Every preacher I’ve ever met can tell the same story. Here is how the story goes: Some weeks, our sermon just won’t come together. We work hard, but still — ugh. Days pass, and when Sunday comes, that sermon has got to be preached, whether we like it or not. So we get up, and give the sermon, full of dread that we are disappointing God and the congregation whom we have been called to serve. And then, it happens: someone comes up to us at the end of the service and says, “Pastor, that was EXACTLY what I needed to hear today.”
Let me be clear: this doesn’t mean it was a good sermon. It probably wasn’t a very good sermon. Half the time, the thing the person says they heard in your sermon, that thing that they really needed to hear – that is something you never even said. But God has taken the ingredients on hand: a struggling pastor, a person hungry for a message, and the Holy Spirit – and made something amazing happen. Even if every single other person in the congregation leaves that day thinking, “well, I didn’t really get much out of that one” – one person got something they desperately needed.
This story that every pastor can tell reminds me of Jonah. Jonah is perhaps the worst prophet in all of scripture. God asks Jonah to get up and go at once to Ninevah, that great city, and cry out against it. Now, many prophets are reluctant to do what God asks them to do. Jeremiah says: “I am only a boy!” Moses says, “Who am I to go to the great Pharaoh?” But Jonah doesn’t even bother arguing with God. He just takes off in the other direction. He literally runs away from God.
As it turns out, God doesn’t take “no” for an answer. God uses all kinds of extraordinary methods to get Jonah back on track: waves, wind, mortal danger, and three days in the belly of a giant fish. When the fish deposits Jonah back on dry land, God is right there, ready to try again. She tells Jonah to get up and go at once to Ninevah, that great city, and cry out against it.
This time, Jonah goes. But he’s not happy about it! He composes a sermon that is only one sentence long. He preaches it for only one day. He walks only one-third of the way through the city. But that one sentence, and that one day, and that one-third of the city turns out to be enough. It is enough to set the whole city aflame with a passionate desire for spiritual reconciliation and renewal. Someone carries word to the King himself and the King issues a decree that all humans and even the animals in Ninevah must fast and turn from their evil ways.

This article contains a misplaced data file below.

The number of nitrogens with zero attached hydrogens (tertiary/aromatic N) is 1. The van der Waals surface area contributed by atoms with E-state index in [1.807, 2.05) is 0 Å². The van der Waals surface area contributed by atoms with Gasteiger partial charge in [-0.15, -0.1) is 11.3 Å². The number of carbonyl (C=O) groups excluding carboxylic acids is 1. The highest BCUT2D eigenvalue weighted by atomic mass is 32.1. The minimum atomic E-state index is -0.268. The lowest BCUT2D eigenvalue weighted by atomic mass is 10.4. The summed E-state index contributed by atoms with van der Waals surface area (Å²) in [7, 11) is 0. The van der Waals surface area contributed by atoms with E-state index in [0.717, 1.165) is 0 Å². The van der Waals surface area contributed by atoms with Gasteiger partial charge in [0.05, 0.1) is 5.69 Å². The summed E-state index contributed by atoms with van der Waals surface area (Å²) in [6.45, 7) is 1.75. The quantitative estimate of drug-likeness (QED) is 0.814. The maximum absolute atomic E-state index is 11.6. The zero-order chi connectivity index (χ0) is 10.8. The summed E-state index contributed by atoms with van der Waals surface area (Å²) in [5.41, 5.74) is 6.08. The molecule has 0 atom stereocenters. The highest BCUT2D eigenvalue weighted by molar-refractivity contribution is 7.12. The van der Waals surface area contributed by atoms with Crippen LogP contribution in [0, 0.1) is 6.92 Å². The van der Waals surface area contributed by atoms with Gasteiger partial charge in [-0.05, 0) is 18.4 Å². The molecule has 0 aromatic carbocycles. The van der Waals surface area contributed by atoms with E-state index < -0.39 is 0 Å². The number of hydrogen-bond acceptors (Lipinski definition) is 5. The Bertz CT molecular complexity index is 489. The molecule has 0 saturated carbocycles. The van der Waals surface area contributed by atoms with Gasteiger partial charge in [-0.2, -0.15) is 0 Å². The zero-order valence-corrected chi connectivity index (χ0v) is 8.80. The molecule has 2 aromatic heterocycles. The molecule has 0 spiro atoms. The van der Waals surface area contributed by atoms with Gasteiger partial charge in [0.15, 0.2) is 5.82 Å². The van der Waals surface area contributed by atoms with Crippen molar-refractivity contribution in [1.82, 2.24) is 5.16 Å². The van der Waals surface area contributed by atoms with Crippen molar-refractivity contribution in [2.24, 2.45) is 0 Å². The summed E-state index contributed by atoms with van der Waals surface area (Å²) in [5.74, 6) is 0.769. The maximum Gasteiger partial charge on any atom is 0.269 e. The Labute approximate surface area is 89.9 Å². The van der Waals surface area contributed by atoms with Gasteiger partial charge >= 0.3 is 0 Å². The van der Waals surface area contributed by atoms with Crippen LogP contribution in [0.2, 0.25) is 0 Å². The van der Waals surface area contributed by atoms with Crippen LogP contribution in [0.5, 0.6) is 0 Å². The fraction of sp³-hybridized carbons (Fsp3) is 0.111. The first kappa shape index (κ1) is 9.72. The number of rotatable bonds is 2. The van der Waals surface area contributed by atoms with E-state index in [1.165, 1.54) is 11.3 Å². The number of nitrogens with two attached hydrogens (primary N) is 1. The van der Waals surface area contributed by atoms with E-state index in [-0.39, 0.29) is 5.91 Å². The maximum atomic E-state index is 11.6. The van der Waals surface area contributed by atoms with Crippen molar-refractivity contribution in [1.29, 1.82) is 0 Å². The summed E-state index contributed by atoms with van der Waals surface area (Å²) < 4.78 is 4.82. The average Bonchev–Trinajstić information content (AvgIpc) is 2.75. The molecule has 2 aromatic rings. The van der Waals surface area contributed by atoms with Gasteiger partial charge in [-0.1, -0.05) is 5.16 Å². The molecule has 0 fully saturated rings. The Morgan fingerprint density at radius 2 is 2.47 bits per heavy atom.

Those of you who are familiar with our scriptures, I ask you, do people usually respond in this way to the message of a prophet, immediately obeying their call to repentance? No. Never! Generally, prophets are ignored, or even punished. Jonah is extraordinarily successful in restoring a great city’s faithfulness, with only one sentence, and one day, and one-third of the city.
You might think that Jonah would be proud of what he has accomplished. Not at all! When the people respond to his message with repentance, and God responds to the people with compassion, Jonah is so angry he wants to die. He throws a tantrum in front of God because of the mercy God has shown. He stalks out of the city and sits down and waits — just in case God decides to destroy the city after all. He wants to watch it burn.
The story ends with God asking Jonah a question: is it right for you to be angry? Is it right for you to be angry that I care about a city that I created and tended? And the book ends, awkwardly, right there: with God still waiting for Jonah to come around.
Most of us who gather around the word of God are very imperfect people. We have more in common with Jonah than some of the more admirable figures in our bible. Maybe you can think of a time when you ran away from an opportunity that God gave you. Maybe you can think of a time when God’s grace made you angry instead of grateful. Maybe you can think of a time when you did the right thing only by mistake, or through the amazing intervening power of God.
But our God is a persistent God, who follows us wherever we go. Our God is a creative God, who sends us messages in new ways to try to get our attention. Our God is a loving God, who cares for us even when we are extremely unpleasant to be around. Our God is a compassionate God, who offers us chance after chance after chance to get it right. No matter how badly we behave, God keeps trying to help us live a new kind of life, for our own sake, and for the sake of those around us. It is never too late. Thanks be to God.